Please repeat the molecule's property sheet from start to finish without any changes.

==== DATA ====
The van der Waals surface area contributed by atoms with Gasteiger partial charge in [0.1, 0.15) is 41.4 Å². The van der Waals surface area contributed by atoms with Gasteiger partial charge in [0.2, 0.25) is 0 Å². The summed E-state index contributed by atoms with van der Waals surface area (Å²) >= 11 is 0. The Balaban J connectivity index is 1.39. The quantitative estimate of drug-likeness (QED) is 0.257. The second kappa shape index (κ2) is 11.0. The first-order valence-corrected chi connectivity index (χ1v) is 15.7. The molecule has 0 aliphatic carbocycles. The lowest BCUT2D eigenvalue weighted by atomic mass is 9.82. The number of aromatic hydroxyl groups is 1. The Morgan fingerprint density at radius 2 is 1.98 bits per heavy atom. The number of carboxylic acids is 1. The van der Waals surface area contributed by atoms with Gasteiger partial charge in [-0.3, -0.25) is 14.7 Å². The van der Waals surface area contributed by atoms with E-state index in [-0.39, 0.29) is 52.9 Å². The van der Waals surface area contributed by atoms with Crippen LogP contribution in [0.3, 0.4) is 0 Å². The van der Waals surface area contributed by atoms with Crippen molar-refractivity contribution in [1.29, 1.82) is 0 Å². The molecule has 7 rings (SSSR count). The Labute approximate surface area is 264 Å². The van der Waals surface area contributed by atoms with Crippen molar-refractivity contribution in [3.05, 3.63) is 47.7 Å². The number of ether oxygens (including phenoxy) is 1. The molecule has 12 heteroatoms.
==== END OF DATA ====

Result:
The van der Waals surface area contributed by atoms with Gasteiger partial charge in [0.1, 0.15) is 41.4 Å². The van der Waals surface area contributed by atoms with Gasteiger partial charge in [0.2, 0.25) is 0 Å². The summed E-state index contributed by atoms with van der Waals surface area (Å²) >= 11 is 0. The Balaban J connectivity index is 1.39. The quantitative estimate of drug-likeness (QED) is 0.257. The second kappa shape index (κ2) is 11.0. The first-order valence-corrected chi connectivity index (χ1v) is 15.7. The molecule has 0 aliphatic carbocycles. The lowest BCUT2D eigenvalue weighted by atomic mass is 9.82. The number of aromatic hydroxyl groups is 1. The Morgan fingerprint density at radius 2 is 1.98 bits per heavy atom. The number of carboxylic acids is 1. The van der Waals surface area contributed by atoms with Gasteiger partial charge in [-0.3, -0.25) is 14.7 Å². The van der Waals surface area contributed by atoms with E-state index in [-0.39, 0.29) is 52.9 Å². The van der Waals surface area contributed by atoms with Crippen LogP contribution in [0.3, 0.4) is 0 Å². The van der Waals surface area contributed by atoms with Crippen molar-refractivity contribution in [1.29, 1.82) is 0 Å². The molecule has 7 rings (SSSR count). The Labute approximate surface area is 264 Å². The van der Waals surface area contributed by atoms with Crippen molar-refractivity contribution in [3.05, 3.63) is 47.7 Å². The number of ether oxygens (including phenoxy) is 1. The molecule has 12 heteroatoms.